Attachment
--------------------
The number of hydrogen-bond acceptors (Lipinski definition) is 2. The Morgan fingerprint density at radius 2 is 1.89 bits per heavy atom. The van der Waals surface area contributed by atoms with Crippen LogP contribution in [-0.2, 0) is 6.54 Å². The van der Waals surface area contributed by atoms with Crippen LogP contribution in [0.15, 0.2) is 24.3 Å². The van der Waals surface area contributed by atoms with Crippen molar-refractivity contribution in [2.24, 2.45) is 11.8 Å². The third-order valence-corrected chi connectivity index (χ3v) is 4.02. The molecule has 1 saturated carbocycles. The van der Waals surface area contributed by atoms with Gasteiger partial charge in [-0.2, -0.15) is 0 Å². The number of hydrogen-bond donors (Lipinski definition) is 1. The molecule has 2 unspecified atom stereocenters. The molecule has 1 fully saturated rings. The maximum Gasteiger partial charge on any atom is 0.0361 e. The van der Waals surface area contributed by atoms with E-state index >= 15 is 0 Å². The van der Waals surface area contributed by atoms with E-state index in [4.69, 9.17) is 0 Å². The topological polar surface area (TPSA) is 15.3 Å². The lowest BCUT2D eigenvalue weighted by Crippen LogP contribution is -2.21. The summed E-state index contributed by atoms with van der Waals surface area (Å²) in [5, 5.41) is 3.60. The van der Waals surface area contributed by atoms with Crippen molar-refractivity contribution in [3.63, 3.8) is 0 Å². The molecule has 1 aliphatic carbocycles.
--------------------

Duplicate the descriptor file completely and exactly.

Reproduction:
The number of hydrogen-bond acceptors (Lipinski definition) is 2. The Morgan fingerprint density at radius 2 is 1.89 bits per heavy atom. The van der Waals surface area contributed by atoms with Crippen LogP contribution in [-0.2, 0) is 6.54 Å². The van der Waals surface area contributed by atoms with Crippen LogP contribution in [0.15, 0.2) is 24.3 Å². The van der Waals surface area contributed by atoms with Crippen molar-refractivity contribution in [2.24, 2.45) is 11.8 Å². The third-order valence-corrected chi connectivity index (χ3v) is 4.02. The molecule has 1 saturated carbocycles. The van der Waals surface area contributed by atoms with Gasteiger partial charge in [-0.2, -0.15) is 0 Å². The number of hydrogen-bond donors (Lipinski definition) is 1. The molecule has 2 unspecified atom stereocenters. The molecule has 1 fully saturated rings. The maximum Gasteiger partial charge on any atom is 0.0361 e. The van der Waals surface area contributed by atoms with E-state index >= 15 is 0 Å². The van der Waals surface area contributed by atoms with E-state index in [4.69, 9.17) is 0 Å². The topological polar surface area (TPSA) is 15.3 Å². The lowest BCUT2D eigenvalue weighted by Crippen LogP contribution is -2.21. The summed E-state index contributed by atoms with van der Waals surface area (Å²) in [5, 5.41) is 3.60. The van der Waals surface area contributed by atoms with Crippen molar-refractivity contribution in [3.63, 3.8) is 0 Å². The molecule has 1 aliphatic carbocycles.